Distinguished Guest of Honor and participants, there are currently instances in Tanzania where conditions of detention in police custody constitute a violation of the right to freedom from ill-treatment. Between 2002 and 2012 CHRAGG inspected 225 Police Stations. Recent inspection conducted in this year revealed overcrowding in cells, poor ventilation, inadequate lighting, lack of access to drinking water and use of buckets as toilets. This is unacceptable in modern days. Failure to adequately provide for the protection of persons in police custody is further compounded by lack of sufficient financial resource and shortage of staff.
Allegations of torture by law enforcement officials persist, in spite of the protection against torture and other ill-treatment guaranteed by the Constitution of the United Republic of Tanzania (1977). Notwithstanding the protection against torture stipulated in the Constitution, torture is not a criminal offence in Tanzania. There are reports which show that, the use of torture by police during arrest and in police custody is a systemic problem. CHRAGG has documented a number of cases of extra judicial killings and torture. In fact as we speak here, CHRAGG is due to meet senior government and police officials to discuss the issue in Dar es Salaam tomorrow.
Distinguished Guest of Honor, Dear participants, Part III of the Luanda Guidelines establishes a detailed framework to promote a rights-based approach to making pre-trial detention orders, and to safeguard the rights of persons who are subject to such orders. This Part shifts the focus of the Guidelines from the police to the judiciary, providing guidance on the type of considerations that should be included in judicial decisions to order and review pre-trial detention, and sets out procedures in the case of delays in investigation or judicial proceedings that may result in prolonged pre-trial detention. It establishes safeguards for persons who are subject to pre-trial orders, including the requirement to hold pre-trial detainees in officially recognized places of detention, rather than dark safe house used for torture and reiterates the right to have access to a lawyer.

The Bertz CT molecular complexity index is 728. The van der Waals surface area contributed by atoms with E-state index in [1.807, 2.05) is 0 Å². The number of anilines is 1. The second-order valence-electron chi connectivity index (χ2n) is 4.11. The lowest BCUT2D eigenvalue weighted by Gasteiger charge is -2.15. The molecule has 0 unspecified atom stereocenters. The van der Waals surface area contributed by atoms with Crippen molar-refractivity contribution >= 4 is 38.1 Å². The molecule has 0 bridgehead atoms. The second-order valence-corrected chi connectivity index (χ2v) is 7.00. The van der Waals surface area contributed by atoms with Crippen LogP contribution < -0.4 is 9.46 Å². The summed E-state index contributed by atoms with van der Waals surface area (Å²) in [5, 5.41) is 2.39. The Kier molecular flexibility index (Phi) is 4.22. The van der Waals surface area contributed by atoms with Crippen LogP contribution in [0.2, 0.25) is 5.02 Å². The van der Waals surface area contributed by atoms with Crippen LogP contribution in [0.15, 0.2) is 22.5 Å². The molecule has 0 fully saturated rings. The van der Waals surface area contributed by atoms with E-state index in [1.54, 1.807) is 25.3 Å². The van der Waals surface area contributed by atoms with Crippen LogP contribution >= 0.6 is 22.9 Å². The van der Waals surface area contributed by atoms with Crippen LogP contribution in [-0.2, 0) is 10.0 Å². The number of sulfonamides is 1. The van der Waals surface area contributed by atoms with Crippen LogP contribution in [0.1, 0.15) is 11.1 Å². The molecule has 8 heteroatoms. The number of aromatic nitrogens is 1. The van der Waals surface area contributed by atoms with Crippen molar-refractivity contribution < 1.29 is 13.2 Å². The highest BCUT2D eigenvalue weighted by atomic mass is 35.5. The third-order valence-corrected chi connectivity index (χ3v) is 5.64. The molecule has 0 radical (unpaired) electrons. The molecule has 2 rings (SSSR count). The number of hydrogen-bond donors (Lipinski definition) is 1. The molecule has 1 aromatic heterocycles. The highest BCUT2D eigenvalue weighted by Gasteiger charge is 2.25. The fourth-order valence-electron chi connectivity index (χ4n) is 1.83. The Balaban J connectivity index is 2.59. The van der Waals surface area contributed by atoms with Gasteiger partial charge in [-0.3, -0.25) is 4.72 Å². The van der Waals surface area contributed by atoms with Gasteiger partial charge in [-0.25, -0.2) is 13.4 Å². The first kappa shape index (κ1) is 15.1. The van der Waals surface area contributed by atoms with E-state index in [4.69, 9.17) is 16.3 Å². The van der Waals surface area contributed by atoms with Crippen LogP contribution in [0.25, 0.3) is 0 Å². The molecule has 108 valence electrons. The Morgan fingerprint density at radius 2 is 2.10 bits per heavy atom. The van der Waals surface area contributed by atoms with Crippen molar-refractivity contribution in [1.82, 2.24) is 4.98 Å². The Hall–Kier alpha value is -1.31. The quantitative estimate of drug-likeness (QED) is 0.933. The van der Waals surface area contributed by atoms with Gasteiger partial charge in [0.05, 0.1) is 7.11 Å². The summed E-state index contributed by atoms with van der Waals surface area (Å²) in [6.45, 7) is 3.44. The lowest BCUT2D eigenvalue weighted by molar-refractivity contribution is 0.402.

Distinguished Guest of Honor, Dear participants, The Ministry of Home Affairs reports that, there are as many as 17,224 pre-trial detainees, approximately 50 percent of the prison population awaiting trial. Overcrowding in Tanzania’s prisons has been attributed to the high number of pre-trial detainees, which is compounded by delays in cases, allegations of fabrication of cases, and minimal use of alternatives to imprisonment sentences. Experience shows that, pre-trial detainees can wait between 3 – 4 years for a trial to commence because of the shortage of judges and magistrates, budget constraints and delays in police investigations. Currently, Tanzania prisons population is estimated at 16 percent more above the capacity of prisons in the country of about 29,552 in mates.
Overcrowding breeds an enhanced possibility for further violation of the rights of pre trial detainees, i.e. access to food and clean water, adequate health services and sanitation facilities. During its 2011 Universal Periodic Review, the Government of Tanzania identified the reduction of overcrowding in prisons as a key national priority. It is necessary that one of the means of reducing overcrowding must include the use of alternative to pre trial, arrest and detention.
It is my expectation that, taken seriously this training will sow the seeds for change toward a positive and accountable outlook on the conditions of arrest, police custody and pre – trial detention in Tanzania.
I urge the participants to approach the training with an open mind and be agents for change within your respective institutions. This is not going to be easy, because bad habits are difficult to abolish within a day. Dear participants, you must be conscious that even “hard core criminal suspects have rights”. After all Article 16 (1) of the Constitution of the United Republic of Tanzania (1977), which binds us all states that:
“Every person is entitled to respect and protection of his person and further that any deprivation of such right be in accordance with laid down legal procedure.”
It is now my singular honour and privilege, that I now invite the Honourable Chief Justice to deliver his speech and formally open our training. You are welcome Your Lordship.
As for the rest of you, Thank you for your attention